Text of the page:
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2012-09-28 07:55

ROSY PROSPECTS FOR SA CAR MARKET: The outlook for South Africa's passenger vehicle market looks rosy, experts said at a function on Thursday, with favourable buying conditions expected to continue for some time.


JOHANNESBURG - There’s never been a better time to buy a car was the consensus of a number of South Africa’s leading automotive brains at a discussion to determine where South Africa’s vehicle market is headed.

Derik Scorer (National Automobile Dealers’ Association chairman), Keith Watson (sales head for Standard Bank’s Vehicle and Asset Finance division), Brian Smith (Renault head of fleet and pre-owned) and Roland Reid (Jaguar Land Rover’s marketing director) participated in a panel discussion to share their thoughts on a variety of issues affecting South African car buyers.

Topics included vehicle affordability, private leasing and the cost of ownership, green motoring and after-sales and service and what to expect on the road ahead.


Despite the speakers' varied backgrounds, each agreed that the current economic environment – with interest rates being the lowest in decades and recent car price increases kept in line with or below inflation – presented a favourable buying environment for otherwise cash-strapped South Africans.

Smith said: “Original equipment manufacturers have looked at the affordability issue and considered, with their finance partners, the best way to get buyers into cars. Car prices, since 2000, have remained largely static and the National Credit Act (passed in 2006) now allows longer payment terms – up to 72 months.”

While Reid admitted the typical Jaguar Land Rover driver at the top end of the vehicle market was largely unaffected by finance issues Scorer insisted that at the lower end of the local market “some thought is needed on innovative finance". He added: “Whereas the emerging black market was previously targeted, which accounted for what showed as huge growth in the late 1990's into the 2000's, we now need to go to market with genuine deals that stand up scrutiny."

Smith agreed but added that sustainable growth in the South African vehicle market required “innovative but also responsible finance solutions”.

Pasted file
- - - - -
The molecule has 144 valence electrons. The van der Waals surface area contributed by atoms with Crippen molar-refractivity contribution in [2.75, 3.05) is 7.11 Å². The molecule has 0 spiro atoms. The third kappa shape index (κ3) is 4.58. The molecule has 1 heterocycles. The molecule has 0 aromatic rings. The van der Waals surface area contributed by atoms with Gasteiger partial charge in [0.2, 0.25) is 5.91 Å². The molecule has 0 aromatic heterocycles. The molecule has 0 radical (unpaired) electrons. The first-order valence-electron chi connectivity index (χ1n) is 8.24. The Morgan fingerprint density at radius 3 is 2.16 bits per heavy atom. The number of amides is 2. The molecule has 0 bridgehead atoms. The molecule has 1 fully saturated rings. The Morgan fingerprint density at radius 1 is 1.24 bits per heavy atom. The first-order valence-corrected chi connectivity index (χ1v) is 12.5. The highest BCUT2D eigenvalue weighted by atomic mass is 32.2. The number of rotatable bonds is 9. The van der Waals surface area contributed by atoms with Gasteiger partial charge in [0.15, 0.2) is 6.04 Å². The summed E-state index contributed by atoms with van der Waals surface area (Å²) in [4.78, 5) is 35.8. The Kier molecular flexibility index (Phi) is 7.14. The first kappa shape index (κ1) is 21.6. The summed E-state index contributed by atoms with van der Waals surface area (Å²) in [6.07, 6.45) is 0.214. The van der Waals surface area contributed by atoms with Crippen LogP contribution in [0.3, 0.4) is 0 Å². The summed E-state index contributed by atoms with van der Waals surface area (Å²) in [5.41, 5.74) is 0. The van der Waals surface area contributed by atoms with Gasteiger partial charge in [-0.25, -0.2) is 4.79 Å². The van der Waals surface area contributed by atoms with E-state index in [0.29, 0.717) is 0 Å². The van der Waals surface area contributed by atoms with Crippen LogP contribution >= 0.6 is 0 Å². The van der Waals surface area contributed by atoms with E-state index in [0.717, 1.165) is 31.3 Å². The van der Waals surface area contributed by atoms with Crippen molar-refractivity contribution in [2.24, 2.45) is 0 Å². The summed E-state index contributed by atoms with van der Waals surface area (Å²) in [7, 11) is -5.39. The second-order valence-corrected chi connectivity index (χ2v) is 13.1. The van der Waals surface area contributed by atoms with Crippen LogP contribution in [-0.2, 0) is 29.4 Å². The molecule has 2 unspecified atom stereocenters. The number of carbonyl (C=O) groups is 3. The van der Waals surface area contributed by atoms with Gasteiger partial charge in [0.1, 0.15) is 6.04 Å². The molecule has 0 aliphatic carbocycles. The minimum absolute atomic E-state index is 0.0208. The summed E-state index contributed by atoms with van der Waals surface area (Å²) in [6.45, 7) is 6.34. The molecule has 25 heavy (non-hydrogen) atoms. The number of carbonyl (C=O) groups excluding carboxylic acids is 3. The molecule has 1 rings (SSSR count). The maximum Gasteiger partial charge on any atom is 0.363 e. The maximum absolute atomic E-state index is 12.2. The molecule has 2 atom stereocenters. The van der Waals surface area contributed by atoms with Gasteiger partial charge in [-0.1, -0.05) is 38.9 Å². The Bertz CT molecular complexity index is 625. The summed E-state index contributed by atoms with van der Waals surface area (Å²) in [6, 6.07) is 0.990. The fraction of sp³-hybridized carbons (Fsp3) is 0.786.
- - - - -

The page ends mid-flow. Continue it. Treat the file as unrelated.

Echoing an earlier comment by Reid, Smith also added that it was important to strike a balance between affordability and aspiration. One way to address  affordability, parties agreed, would be to introduce potential customers to the option of private leasing – an option both Smith and Watson admitted had not featured on the top of their companies' lists of priorities.


Watson explained: “The South African consumer still has an obsession with ownership, still wants to own a vehicle, still believes he or she can make some money out of the sale of the car. Perhaps 20 years ago you could, but no longer - it's a bit more competitive now. There's a huge opportunity for private leasing in South Africa and it's going to come."

Scorer agreed, saying the "obsession" with vehicle ownership stunted the growth of private leasing in the local market; Reid added that South Africans wanted to pay for a car knowing they'd have something at the end of the payment term – they didn't want to pay only for use of a car. 

The panel agreed that service or maintenance plans were increasingly important selling points; environment-friendly vehicles, however, were not seen as playing a big role in a purchase decision.

All parties bemoaned the lack of green car-buying incentives from the government; the state's choice was to impose a contentious carbon tax (introduced in 2010 for vehicles emitting more than 120g/km of CO2) that further increased the initial cost of a vehicle. Reid added that even if there were buyers for clean and green vehicles - of which there are a number available in SA - there was no cost relief. The decision then hinged on affordability.

Watson admitted that Standard Bank’s data showed its customers were not driven by low emissions but rather the aspirational worth of their cars; Smith added that purchases continued to be driven by consumers’ pockets and while CO2 was not a consideration for most Renault’s customers fuel consumption was vital.

Another impediment to the drive to greener motoring identified by Reid was the quality of local fuel. “We (JLR and other OEM's) could bring some cars to South Africa with lower CO2 emissions if our fuel was better - many modern cars simply can’t run on EU2 fuel."


Looking ahead, all the panelists were bullish about their predictions for SA's car market in 2012 and beyond. With interest rates expected to remain low, growth expectations range from five to eight percent to 12-15% at the top end of a market that continues to expand. Scorer’s biggest concern, he admitted, was the oil price, which could adversely affect peoples’ ability to buy new cars.

"Outside petrol prices, toll fees and other factors beyond vehicle owners control will come to bear."

And while political instability and the European debt crisis and their possible effects were also identified as causes for a possible hiccough in plans for South Africa’s automotive segment the overall prognosis, based on the optimism of some of the industry’s leading minds, appears positive.

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